Integrated circuits in silicon enable our digital era. The capabilities of electronic circuits have been extended even further with the introduction of photonics: components for the generation, guiding and detection of light. Together, electronics and photonics support entire systems for data communication and processing, all on a chip. However, there are certain things that even electrical and optical signals can’t do simply because they move too fast.
Sometimes moving slowly is actually better, according to Prof. Avi Zadok of Bar-Ilan University’s Faculty of Engineering and Institute of Nanotechnology and Advanced Materials.
“Important signal processing tasks, such as the precise selection of frequency channels, require that data is delayed over time scales of tens of nano-seconds. Given the fast speed of light, optical waves propagate over many meters within these timeframes. One cannot accommodate such path lengths in a silicon chip. It is unrealistic. In this race, fast doesn’t necessarily win.”
The problem, in fact, is a rather old one. Analog electronic circuits have been facing similar challenges in signal processing for sixty years. An excellent solution was found in the form of acoustics: A signal of interest is converted from the electrical domain to the form of an acoustic wave. The speed of sound, of course, is slower than that of light by a factor of 100,000. Acoustic waves acquire the necessary delays over tens of micro-meters instead of meters. Such path lengths are easily accommodated on-chip. Following propagation, the delayed signal can be converted back to electronics.
In a new work published today (September 16, 2019) in the journal Nature Communications, Zadok and co-workers carry over this principle to silicon-photonic circuits.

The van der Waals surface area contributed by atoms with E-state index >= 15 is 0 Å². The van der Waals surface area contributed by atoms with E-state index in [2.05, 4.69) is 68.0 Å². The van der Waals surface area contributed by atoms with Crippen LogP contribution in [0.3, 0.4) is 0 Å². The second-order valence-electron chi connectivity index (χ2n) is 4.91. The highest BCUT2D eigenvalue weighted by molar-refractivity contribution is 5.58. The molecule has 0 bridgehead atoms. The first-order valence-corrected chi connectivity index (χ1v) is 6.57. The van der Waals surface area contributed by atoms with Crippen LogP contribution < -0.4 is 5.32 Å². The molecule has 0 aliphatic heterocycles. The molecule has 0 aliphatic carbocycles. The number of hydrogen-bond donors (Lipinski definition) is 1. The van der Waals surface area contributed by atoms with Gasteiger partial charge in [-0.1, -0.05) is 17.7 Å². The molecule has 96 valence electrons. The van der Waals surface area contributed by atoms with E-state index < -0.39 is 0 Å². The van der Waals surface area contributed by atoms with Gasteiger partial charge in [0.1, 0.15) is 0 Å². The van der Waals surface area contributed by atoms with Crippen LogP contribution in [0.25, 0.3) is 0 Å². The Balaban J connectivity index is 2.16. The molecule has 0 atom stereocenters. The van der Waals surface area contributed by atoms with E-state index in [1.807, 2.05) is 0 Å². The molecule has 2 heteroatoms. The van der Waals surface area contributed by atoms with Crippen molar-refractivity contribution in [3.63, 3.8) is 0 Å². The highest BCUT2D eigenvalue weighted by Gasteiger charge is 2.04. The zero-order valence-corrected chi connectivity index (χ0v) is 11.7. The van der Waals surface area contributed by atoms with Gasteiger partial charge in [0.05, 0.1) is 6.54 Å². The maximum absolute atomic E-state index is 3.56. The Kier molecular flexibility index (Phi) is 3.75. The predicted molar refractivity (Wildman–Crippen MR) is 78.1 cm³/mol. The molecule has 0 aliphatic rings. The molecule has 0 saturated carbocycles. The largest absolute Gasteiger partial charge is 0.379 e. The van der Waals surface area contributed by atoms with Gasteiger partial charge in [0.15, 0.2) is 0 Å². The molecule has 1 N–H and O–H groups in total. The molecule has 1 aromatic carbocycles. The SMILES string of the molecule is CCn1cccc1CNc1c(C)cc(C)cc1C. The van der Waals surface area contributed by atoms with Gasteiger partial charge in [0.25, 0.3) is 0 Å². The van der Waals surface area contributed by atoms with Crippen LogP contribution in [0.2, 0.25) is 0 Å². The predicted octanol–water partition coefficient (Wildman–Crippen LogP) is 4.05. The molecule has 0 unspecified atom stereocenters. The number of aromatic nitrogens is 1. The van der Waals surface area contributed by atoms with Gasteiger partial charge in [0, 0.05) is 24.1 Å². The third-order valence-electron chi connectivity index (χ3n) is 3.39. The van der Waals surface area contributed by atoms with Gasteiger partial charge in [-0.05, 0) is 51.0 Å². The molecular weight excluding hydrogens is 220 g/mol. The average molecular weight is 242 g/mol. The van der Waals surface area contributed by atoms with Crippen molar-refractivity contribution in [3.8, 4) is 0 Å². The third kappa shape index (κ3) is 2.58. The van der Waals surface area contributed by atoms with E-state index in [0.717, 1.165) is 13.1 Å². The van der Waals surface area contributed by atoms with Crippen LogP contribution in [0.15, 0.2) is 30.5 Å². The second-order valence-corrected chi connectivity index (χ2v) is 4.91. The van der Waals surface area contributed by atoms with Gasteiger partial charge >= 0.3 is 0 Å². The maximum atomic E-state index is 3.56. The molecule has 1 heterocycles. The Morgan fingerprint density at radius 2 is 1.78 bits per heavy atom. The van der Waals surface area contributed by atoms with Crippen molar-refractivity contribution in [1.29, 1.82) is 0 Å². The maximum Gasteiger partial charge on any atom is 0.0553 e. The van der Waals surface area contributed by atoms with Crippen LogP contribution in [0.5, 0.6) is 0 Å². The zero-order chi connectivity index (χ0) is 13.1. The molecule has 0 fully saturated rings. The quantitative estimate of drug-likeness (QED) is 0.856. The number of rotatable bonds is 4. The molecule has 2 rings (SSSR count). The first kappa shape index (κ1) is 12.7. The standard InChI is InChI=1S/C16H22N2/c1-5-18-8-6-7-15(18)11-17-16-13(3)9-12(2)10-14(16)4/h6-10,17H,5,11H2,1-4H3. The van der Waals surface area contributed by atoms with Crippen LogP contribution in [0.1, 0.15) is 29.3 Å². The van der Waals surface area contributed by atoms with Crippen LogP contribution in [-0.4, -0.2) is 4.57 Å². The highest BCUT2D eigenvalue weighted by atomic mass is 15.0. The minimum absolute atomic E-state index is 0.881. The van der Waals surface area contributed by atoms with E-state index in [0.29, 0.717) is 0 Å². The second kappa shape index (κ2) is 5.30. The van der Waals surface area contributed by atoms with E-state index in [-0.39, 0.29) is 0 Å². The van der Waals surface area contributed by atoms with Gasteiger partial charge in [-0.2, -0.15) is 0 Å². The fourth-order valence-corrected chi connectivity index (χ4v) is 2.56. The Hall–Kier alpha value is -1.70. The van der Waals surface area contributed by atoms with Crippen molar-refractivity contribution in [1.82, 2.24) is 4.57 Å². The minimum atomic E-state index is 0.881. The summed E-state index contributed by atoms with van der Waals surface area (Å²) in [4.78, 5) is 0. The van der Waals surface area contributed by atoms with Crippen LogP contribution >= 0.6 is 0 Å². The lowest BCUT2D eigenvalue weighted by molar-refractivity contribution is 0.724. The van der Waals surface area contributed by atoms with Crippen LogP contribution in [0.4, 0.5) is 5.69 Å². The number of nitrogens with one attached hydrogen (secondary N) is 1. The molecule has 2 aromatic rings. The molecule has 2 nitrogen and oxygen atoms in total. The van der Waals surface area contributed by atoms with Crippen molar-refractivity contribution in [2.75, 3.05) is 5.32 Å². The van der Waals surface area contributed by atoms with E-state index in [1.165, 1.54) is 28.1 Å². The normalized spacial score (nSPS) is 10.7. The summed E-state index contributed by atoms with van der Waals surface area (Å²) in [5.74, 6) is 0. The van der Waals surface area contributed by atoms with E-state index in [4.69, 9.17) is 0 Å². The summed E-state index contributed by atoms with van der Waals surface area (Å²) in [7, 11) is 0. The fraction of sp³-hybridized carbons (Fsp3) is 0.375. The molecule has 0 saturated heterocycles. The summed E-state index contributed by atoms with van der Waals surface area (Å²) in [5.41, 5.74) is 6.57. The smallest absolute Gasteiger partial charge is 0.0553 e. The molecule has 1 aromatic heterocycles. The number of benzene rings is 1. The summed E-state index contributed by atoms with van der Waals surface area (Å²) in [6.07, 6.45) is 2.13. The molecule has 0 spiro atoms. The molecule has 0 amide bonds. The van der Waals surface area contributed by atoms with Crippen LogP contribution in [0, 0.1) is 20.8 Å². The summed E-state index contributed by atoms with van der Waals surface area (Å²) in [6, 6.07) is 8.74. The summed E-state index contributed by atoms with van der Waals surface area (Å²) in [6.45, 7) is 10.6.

“There are several difficulties with introducing acoustic waves to silicon chips,” says doctoral student Dvir Munk, of Bar-Ilan University, who participated in the study. “The standard layer structure used for silicon photonics is called silicon on insulator. While this structure guides light very effectively, it cannot confine and guide sound waves. Instead, acoustic waves just leak away.”
Due to this difficulty, previous works that combine light and sound waves in silicon do not involve the standard layer structure. Alternatively, hybrid integration of additional, nonstandard materials was necessary.
“That first challenge can be overcome by using acoustic waves that propagate at the upper surface of the silicon chip,” continues Munk. “These surface acoustic waves do not leak down as quickly. Here, however, there is another issue: Generation of acoustic waves usually relies on piezo-electric crystals. These crystals expand when a voltage is applied to them. Unfortunately, this physical effect does not exist in silicon, and we much prefer to avoid introducing additional materials to the device.”
As an alternative, students Munk, Moshe Katzman and coworkers relied on the illumination of metals.
“Incoming light carries the signal of interest,” explains Katzman. “It irradiates a metal pattern on the chip. The metals expand and contract, and strain the silicon surface below. With proper design, that initial strain can drive surface acoustic waves. In turn, the acoustic waves pass across standard optical waveguides in the same chip. Light in those waveguides is affected by the surface waves. In this way, the signal of interest is converted from one optical wave to another via acoustics. In the meantime, significant delay is accumulated within very short reach.”
The concept combines light and sound in standard silicon with no suspension of membranes or use of piezo-electric crystals. Acoustic frequencies up to 8 GHz are reached, however the concept is scalable to 100 GHz. The working principle is applicable to any substrate, not only silicon. Applications are presented as well: the concept is used in narrowband filters of input radio-frequency signals. The highly selective filters make use of 40 nano-second long delays. “Rather than use five meters of waveguide, we achieve this delay within 150 microns,” says Munk.
Prof. Zadok summarizes: “Acoustics is a missing dimension in silicon chips because acoustics can complete specific tasks that are difficult to do with electronics and optics alone. For the first time we have added this dimension to the standard silicon photonics platform. The concept combines the communication and bandwidth offered by light with the selective processing of sound waves.”
One potential application of such devices is in future cellular networks, widely known as 5G. Digital electronics alone might not be enough to support the signal processing requirements in such networks. Light and sound devices might do the trick.